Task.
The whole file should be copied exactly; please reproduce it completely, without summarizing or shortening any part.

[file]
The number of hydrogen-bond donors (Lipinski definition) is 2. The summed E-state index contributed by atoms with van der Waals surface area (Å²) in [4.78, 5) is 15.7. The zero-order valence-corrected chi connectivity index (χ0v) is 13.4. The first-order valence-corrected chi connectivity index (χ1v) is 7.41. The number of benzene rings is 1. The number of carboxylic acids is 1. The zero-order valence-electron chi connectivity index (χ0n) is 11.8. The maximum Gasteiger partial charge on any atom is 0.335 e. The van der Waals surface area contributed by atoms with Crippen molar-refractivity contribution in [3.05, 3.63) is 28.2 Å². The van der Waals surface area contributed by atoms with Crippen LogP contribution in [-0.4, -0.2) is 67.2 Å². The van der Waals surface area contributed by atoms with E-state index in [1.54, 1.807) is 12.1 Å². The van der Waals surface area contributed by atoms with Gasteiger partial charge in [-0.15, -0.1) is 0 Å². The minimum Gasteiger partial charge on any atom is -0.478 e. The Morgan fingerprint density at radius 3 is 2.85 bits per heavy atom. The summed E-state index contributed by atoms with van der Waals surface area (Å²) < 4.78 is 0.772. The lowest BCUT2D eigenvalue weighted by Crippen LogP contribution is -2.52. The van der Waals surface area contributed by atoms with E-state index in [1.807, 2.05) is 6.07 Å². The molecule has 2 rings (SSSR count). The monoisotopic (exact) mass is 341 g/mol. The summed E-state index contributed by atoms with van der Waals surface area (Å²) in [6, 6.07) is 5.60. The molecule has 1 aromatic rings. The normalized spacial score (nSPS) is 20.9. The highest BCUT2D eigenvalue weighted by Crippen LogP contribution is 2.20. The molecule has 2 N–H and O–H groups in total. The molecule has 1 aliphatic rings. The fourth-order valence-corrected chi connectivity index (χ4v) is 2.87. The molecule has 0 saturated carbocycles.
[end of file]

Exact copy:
The number of hydrogen-bond donors (Lipinski definition) is 2. The summed E-state index contributed by atoms with van der Waals surface area (Å²) in [4.78, 5) is 15.7. The zero-order valence-corrected chi connectivity index (χ0v) is 13.4. The first-order valence-corrected chi connectivity index (χ1v) is 7.41. The number of benzene rings is 1. The number of carboxylic acids is 1. The zero-order valence-electron chi connectivity index (χ0n) is 11.8. The maximum Gasteiger partial charge on any atom is 0.335 e. The van der Waals surface area contributed by atoms with Crippen molar-refractivity contribution in [3.05, 3.63) is 28.2 Å². The van der Waals surface area contributed by atoms with Crippen LogP contribution in [-0.4, -0.2) is 67.2 Å². The van der Waals surface area contributed by atoms with E-state index in [1.54, 1.807) is 12.1 Å². The van der Waals surface area contributed by atoms with Gasteiger partial charge in [-0.15, -0.1) is 0 Å². The minimum Gasteiger partial charge on any atom is -0.478 e. The Morgan fingerprint density at radius 3 is 2.85 bits per heavy atom. The summed E-state index contributed by atoms with van der Waals surface area (Å²) < 4.78 is 0.772. The lowest BCUT2D eigenvalue weighted by Crippen LogP contribution is -2.52. The van der Waals surface area contributed by atoms with E-state index in [1.807, 2.05) is 6.07 Å². The molecule has 2 rings (SSSR count). The monoisotopic (exact) mass is 341 g/mol. The summed E-state index contributed by atoms with van der Waals surface area (Å²) in [6, 6.07) is 5.60. The molecule has 1 aromatic rings. The normalized spacial score (nSPS) is 20.9. The highest BCUT2D eigenvalue weighted by Crippen LogP contribution is 2.20. The molecule has 2 N–H and O–H groups in total. The molecule has 1 aliphatic rings. The fourth-order valence-corrected chi connectivity index (χ4v) is 2.87. The molecule has 0 saturated carbocycles.